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Call for better governance, policies

Call for better governance, policies
India is endowed with a strong and stable Government but it needs to take a re-look on its governance and policies to tackle multiple challenges preserving democratic norms and ensuring its key policies, which command a broader national appeal during a necessary phase of critically addressing the left-over social and economic backwardness.

This is broadly a lesson that could be drawn by the Modi Government on the 70th Independence Day. There can be an iota of satisfaction that Mr. Modi, with all his showmanship, has begun to realise that big talk must be followed up in action and to let outcomes speak for promises, as reflected in his customary Red Fort Address.

The sooner he and his colleagues, and BJP as a whole give up cheap jibes and make consensual approaches and build social harmony the better.   For, the majority of the national electorate is still outside its grasp. And no less formidable are challenges of ensuring internal security against threats across borders and re-strategising relationships with major powers near and far.

Mr. Modi has a special responsibility to live up to the prestige he has earned abroad and to act in tune with the compelling mandate bestowed on him at home in 2014.  

Disturbing incidents over the last two years and odd, damaging for the social fabric of the nation, have brought into focus the shortcomings in adherence to our declared values. Mr Modi in his speech said for him, more than what the world thinks. “The image of the country is important.” But the Prime Minister has tried to simplify too many issues and reduced them to code words like “substance over symbolism, and empowerment over entitlement”. It would be laudable if precepts are turned into practice.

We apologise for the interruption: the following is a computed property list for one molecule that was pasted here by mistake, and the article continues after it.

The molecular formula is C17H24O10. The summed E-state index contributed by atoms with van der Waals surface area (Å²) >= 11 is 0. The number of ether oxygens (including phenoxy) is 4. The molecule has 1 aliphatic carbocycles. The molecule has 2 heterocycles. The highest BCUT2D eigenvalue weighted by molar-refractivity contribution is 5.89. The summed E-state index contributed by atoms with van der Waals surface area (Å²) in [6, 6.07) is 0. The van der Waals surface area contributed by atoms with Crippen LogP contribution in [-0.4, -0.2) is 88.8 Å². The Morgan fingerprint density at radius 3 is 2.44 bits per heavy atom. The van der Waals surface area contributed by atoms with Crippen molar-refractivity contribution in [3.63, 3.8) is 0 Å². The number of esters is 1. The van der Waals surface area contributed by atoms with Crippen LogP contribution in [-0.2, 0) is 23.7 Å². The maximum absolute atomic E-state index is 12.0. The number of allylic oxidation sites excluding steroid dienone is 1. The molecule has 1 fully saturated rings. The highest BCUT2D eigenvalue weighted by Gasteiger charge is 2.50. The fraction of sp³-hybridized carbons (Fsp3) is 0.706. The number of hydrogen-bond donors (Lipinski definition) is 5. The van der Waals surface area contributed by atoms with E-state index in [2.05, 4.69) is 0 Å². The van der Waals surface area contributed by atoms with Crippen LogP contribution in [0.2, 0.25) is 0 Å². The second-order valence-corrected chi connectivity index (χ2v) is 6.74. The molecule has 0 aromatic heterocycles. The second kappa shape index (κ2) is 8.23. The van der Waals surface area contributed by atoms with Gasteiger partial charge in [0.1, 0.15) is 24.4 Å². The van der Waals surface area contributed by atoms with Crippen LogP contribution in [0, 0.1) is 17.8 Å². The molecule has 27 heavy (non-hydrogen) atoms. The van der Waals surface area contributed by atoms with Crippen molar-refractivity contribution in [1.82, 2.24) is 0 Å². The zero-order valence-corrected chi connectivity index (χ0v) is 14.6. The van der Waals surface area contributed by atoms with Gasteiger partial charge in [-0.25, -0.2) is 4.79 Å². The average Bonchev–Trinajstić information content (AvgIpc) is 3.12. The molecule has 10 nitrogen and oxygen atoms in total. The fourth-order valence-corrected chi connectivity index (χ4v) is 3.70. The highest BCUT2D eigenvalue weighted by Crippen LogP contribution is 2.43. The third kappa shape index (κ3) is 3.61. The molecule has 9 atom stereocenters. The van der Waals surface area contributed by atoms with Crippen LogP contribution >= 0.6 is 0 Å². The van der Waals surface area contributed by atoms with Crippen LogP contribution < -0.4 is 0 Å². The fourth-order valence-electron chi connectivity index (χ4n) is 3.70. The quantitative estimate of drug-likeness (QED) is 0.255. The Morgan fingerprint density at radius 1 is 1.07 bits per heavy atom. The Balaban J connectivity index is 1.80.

Now, at home, in the third year of Modi Government, our economy remains still trapped in low recovery and has to contend with even more global uncertainties. True, a fairly good monsoon holds out prospects of farm improvement in fiscal 2017. However, rising inflation well above the 4 percent benchmark and exceeding 6 percent continued industrial stagnation and low employment have to be addressed through both fiscal and monetary management.

The Prime Minister has claimed that his Government had not allowed inflation to go beyond 6 percent, despite two years of drought and the “poor man’s thali was not allowed to become unaffordable”. This may sound fanciful amid the recent accentuation of rural distress and farmer suicides, substantially in BJP-ruled Maharashtra. The Modi Government has no doubt moved in several directions and also promised to double farmers incomes by 2019. We shall wait.

Parliament’s Monsoon Session just ended, had a refreshing breakthrough on the long-delayed GST - though its enforcement at the Central and state levels bristles with several unresolved issues like rate structure and mechanisms to be determined by the GST Council. The Prime Minister has lauded the parties for the success of recent session but GST did not seem to be on his immediate priorities in the Red Fort speech. The government has to build on the cooperative process in legislation.